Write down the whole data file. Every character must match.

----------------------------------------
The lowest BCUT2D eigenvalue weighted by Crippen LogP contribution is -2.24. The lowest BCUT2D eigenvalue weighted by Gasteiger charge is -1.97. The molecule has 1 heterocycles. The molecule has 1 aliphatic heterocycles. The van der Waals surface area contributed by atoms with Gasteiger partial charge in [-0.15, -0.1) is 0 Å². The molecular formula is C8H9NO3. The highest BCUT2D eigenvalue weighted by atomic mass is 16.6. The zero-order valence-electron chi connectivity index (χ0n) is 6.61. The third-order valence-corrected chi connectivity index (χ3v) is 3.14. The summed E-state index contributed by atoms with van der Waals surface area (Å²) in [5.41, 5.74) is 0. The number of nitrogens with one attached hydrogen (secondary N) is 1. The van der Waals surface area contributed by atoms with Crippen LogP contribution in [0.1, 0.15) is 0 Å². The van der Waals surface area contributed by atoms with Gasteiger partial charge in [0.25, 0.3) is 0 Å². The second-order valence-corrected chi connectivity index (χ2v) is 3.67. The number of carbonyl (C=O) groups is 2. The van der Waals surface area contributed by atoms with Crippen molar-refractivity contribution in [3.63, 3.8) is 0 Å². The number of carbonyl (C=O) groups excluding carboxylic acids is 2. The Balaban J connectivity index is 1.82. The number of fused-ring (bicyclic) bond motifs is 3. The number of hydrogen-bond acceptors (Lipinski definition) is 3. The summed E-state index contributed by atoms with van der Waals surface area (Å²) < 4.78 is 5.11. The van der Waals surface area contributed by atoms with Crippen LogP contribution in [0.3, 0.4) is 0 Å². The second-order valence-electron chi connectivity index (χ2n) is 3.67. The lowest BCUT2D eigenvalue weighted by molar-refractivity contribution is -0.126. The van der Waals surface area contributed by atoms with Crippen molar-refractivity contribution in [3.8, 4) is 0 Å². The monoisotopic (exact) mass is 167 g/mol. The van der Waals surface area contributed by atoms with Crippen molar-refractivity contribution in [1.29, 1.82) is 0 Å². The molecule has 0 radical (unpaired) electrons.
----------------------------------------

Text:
The lowest BCUT2D eigenvalue weighted by Crippen LogP contribution is -2.24. The lowest BCUT2D eigenvalue weighted by Gasteiger charge is -1.97. The molecule has 1 heterocycles. The molecule has 1 aliphatic heterocycles. The van der Waals surface area contributed by atoms with Gasteiger partial charge in [-0.15, -0.1) is 0 Å². The molecular formula is C8H9NO3. The highest BCUT2D eigenvalue weighted by atomic mass is 16.6. The zero-order valence-electron chi connectivity index (χ0n) is 6.61. The third-order valence-corrected chi connectivity index (χ3v) is 3.14. The summed E-state index contributed by atoms with van der Waals surface area (Å²) in [5.41, 5.74) is 0. The number of nitrogens with one attached hydrogen (secondary N) is 1. The van der Waals surface area contributed by atoms with Crippen LogP contribution in [0.1, 0.15) is 0 Å². The van der Waals surface area contributed by atoms with Gasteiger partial charge in [0.25, 0.3) is 0 Å². The second-order valence-corrected chi connectivity index (χ2v) is 3.67. The number of carbonyl (C=O) groups is 2. The van der Waals surface area contributed by atoms with Crippen molar-refractivity contribution in [3.63, 3.8) is 0 Å². The number of carbonyl (C=O) groups excluding carboxylic acids is 2. The Balaban J connectivity index is 1.82. The number of fused-ring (bicyclic) bond motifs is 3. The number of hydrogen-bond acceptors (Lipinski definition) is 3. The summed E-state index contributed by atoms with van der Waals surface area (Å²) < 4.78 is 5.11. The van der Waals surface area contributed by atoms with Crippen LogP contribution in [0.3, 0.4) is 0 Å². The second-order valence-electron chi connectivity index (χ2n) is 3.67. The lowest BCUT2D eigenvalue weighted by molar-refractivity contribution is -0.126. The van der Waals surface area contributed by atoms with Crippen molar-refractivity contribution in [3.8, 4) is 0 Å². The monoisotopic (exact) mass is 167 g/mol. The van der Waals surface area contributed by atoms with Crippen molar-refractivity contribution in [1.29, 1.82) is 0 Å². The molecule has 0 radical (unpaired) electrons.